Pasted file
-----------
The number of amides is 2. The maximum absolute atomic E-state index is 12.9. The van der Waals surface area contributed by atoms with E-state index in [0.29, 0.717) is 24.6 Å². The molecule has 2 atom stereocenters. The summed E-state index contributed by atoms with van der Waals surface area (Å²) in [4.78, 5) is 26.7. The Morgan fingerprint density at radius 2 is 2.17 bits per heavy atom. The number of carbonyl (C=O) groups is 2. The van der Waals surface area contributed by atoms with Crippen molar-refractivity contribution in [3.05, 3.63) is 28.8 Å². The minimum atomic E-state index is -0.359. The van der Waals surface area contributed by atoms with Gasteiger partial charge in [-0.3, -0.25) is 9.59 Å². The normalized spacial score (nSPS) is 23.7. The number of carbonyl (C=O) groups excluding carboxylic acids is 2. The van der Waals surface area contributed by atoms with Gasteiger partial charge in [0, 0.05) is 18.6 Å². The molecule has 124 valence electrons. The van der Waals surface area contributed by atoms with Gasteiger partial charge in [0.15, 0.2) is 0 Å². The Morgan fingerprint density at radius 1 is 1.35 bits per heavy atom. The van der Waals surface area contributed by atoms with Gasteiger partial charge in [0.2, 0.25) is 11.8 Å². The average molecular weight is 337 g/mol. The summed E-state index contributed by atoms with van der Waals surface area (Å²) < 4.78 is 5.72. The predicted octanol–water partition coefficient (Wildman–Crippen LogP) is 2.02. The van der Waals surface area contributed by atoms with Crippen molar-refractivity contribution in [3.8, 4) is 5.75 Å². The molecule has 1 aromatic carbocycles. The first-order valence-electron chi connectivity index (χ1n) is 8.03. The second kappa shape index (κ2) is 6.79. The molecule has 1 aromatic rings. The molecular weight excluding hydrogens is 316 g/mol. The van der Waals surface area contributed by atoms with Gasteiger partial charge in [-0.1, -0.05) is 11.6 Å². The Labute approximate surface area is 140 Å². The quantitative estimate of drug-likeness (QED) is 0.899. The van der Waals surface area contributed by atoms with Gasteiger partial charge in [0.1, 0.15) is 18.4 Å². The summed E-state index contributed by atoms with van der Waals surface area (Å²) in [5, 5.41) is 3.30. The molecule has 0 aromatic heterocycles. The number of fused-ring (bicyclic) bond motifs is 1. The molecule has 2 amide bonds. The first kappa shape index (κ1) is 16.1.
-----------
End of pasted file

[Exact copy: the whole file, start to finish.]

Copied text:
The number of amides is 2. The maximum absolute atomic E-state index is 12.9. The van der Waals surface area contributed by atoms with E-state index in [0.29, 0.717) is 24.6 Å². The molecule has 2 atom stereocenters. The summed E-state index contributed by atoms with van der Waals surface area (Å²) in [4.78, 5) is 26.7. The Morgan fingerprint density at radius 2 is 2.17 bits per heavy atom. The number of carbonyl (C=O) groups is 2. The van der Waals surface area contributed by atoms with Crippen molar-refractivity contribution in [3.05, 3.63) is 28.8 Å². The minimum atomic E-state index is -0.359. The van der Waals surface area contributed by atoms with Gasteiger partial charge in [-0.3, -0.25) is 9.59 Å². The normalized spacial score (nSPS) is 23.7. The number of carbonyl (C=O) groups excluding carboxylic acids is 2. The van der Waals surface area contributed by atoms with Gasteiger partial charge in [0, 0.05) is 18.6 Å². The molecule has 124 valence electrons. The van der Waals surface area contributed by atoms with Gasteiger partial charge in [0.15, 0.2) is 0 Å². The Morgan fingerprint density at radius 1 is 1.35 bits per heavy atom. The van der Waals surface area contributed by atoms with Gasteiger partial charge in [0.2, 0.25) is 11.8 Å². The average molecular weight is 337 g/mol. The summed E-state index contributed by atoms with van der Waals surface area (Å²) < 4.78 is 5.72. The predicted octanol–water partition coefficient (Wildman–Crippen LogP) is 2.02. The van der Waals surface area contributed by atoms with Crippen molar-refractivity contribution in [3.8, 4) is 5.75 Å². The molecule has 1 aromatic carbocycles. The first-order valence-electron chi connectivity index (χ1n) is 8.03. The second kappa shape index (κ2) is 6.79. The molecule has 1 aromatic rings. The molecular weight excluding hydrogens is 316 g/mol. The van der Waals surface area contributed by atoms with Gasteiger partial charge in [-0.1, -0.05) is 11.6 Å². The Labute approximate surface area is 140 Å². The quantitative estimate of drug-likeness (QED) is 0.899. The van der Waals surface area contributed by atoms with Gasteiger partial charge in [0.1, 0.15) is 18.4 Å². The summed E-state index contributed by atoms with van der Waals surface area (Å²) in [5, 5.41) is 3.30. The molecule has 0 aromatic heterocycles. The number of fused-ring (bicyclic) bond motifs is 1. The molecule has 2 amide bonds. The first kappa shape index (κ1) is 16.1.